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If you need to criticize someone, here are some basic ground rules to ensure that your criticism does not go below the belt.
1. Wait for the appropriate moment.
Make sure that the person can give you his or her undivided attention, and that there is no one else present to hear the criticism. Also, make sure you are not emotional or angry.
“If you have a minute, could you come into my office, please?”
2. Try not to be exclusively negative.
Criticism is usually easier to take when it is “sandwiched” between two positive statements. If that is not possible, at least try to start on a positive note. Use “I” language whenever you can.
“I realize that you’ve been working very hard, and I appreciate that very much. It’s just that I’m getting the feeling you aren’t paying as much attention to detail as I’m used to from you.”
3. Focus on the problem, not the person.
Attacking someone personally is counterproductive. Bring up the specific problem, and avoid saying “always” or “never”.
“It’s really important for everyone to keep to the deadlines, and I’m concerned that your report is now four days behind schedule. In future, I would like you to tell me in advance if you’re going to be held up.”
4. Give encouragement at the end.
The meeting should end on a positive note wherever possible. Use words like “confident”, “sure”, or “satisfied” to signal your faith in the employee.
“I’m confident that this was a simple oversight, and as far as I’m concerned, the matter is dropped.”
When you tell people what to do, you should soften your order to make it more polite. There are several ways to do this, many of which can be combined with each other:
1. Saying “please”
• “Put him through, please.”
A “please” will take some of the directness out of a command, but not all of it. If you’re in a hurry and the situation is fairly routine, a simple command softened by “please” is acceptable. But if you do it too often, you may be regarded as rude.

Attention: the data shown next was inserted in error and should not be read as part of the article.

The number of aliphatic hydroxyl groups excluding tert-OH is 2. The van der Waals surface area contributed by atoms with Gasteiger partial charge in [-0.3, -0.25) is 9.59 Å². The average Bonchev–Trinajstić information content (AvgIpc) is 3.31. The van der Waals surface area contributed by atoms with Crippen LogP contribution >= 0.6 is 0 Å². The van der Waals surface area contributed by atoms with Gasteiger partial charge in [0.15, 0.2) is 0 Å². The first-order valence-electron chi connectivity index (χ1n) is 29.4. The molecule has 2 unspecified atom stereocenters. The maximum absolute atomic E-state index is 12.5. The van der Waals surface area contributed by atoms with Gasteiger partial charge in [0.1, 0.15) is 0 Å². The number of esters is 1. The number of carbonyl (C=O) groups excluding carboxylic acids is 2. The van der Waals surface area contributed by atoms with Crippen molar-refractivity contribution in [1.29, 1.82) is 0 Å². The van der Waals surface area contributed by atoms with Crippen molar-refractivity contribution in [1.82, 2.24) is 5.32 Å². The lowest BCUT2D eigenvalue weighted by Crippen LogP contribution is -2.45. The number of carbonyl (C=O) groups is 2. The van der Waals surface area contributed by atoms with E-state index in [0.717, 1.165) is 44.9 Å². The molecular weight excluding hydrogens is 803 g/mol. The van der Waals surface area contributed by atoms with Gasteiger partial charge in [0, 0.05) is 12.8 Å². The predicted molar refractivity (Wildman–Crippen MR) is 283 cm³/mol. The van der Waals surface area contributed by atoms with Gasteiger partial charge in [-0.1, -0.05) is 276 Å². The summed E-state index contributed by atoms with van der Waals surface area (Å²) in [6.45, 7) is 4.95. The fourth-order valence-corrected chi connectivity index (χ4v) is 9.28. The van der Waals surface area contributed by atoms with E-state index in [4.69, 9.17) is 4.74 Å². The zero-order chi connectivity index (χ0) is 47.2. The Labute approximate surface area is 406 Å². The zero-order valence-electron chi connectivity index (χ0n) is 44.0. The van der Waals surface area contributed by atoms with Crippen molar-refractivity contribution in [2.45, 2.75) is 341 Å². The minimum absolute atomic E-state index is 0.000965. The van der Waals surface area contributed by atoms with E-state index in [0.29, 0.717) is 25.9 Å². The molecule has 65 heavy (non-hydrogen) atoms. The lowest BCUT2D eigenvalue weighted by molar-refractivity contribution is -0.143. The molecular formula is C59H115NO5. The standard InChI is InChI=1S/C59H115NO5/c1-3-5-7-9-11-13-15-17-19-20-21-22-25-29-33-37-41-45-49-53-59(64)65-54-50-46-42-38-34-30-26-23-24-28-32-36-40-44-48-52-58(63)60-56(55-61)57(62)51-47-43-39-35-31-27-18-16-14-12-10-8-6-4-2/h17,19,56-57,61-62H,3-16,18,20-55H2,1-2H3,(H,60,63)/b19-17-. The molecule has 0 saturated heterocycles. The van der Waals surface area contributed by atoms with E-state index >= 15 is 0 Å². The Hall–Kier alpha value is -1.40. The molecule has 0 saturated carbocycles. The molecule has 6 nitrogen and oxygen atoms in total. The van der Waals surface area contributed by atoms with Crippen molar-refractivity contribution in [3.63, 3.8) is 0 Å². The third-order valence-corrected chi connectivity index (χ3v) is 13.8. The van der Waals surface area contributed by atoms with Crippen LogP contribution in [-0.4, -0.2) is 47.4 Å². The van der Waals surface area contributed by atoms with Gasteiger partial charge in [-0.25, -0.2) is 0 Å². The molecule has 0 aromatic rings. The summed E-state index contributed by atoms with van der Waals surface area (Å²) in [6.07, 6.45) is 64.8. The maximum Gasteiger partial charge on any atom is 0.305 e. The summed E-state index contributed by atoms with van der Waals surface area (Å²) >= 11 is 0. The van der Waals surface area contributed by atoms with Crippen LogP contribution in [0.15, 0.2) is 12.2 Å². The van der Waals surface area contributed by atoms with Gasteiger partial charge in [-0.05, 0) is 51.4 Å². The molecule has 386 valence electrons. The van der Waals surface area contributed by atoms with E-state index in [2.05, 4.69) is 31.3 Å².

2. Using a modal verb
“Al, could you come into my office, please?”
“Would you ring up my wife and tell her I’m going to be delayed?”
“Can you photocopy this for me, please?”
The modal verbs “can”, “could” and “would” are commonly used to tone down an order. They are often used together with the word “please”.
3. Saying “just”
“Could you just take a look at this report and tell me what you think?”
“Just” is a common addition to orders and requests. By using this adverb, you imply that you are not asking for a very big favour.
4. Saying “for a moment”
“Could you (just) step into my office for a moment, please?”
Adverbial phrases such as “for a moment” or “for a minute” are common softeners. They show that you don’t want to waste the other person’s time.
5. Using “I”
“Sam, I’d like you to call the caterer and confirm the booking.”
“Mark, I need you to go next door and ask Melanie for the budget figures.”
Using a form such as “I’d like” or “I need/want” is meant to make the command more personal. It implies that the task is important, and that you are entrusting the person with it.
6. Using phrases like “If you’ve got a minute”
“If you’ve got a minute, I’d like to have a word with you.”
“If you don’t mind, I’d like you to pick Bart up from the airport.”
These introductory phrases are strong softeners, often used when the task requested is a fairly big one. Try not to overuse these forms or you may seem too timid (unterwürfig).
7. Being indirect
“Malcolm, have you got a minute?”
“Have you finished that letter yet?”
Often, simple orders are not expressed directly, but are implied. Here, looking out of her office and asking Malcolm whether he’s got a minute, the boss is telling him she’d like to talk to him. The second question is meant as an indirect reminder to finish the letter.
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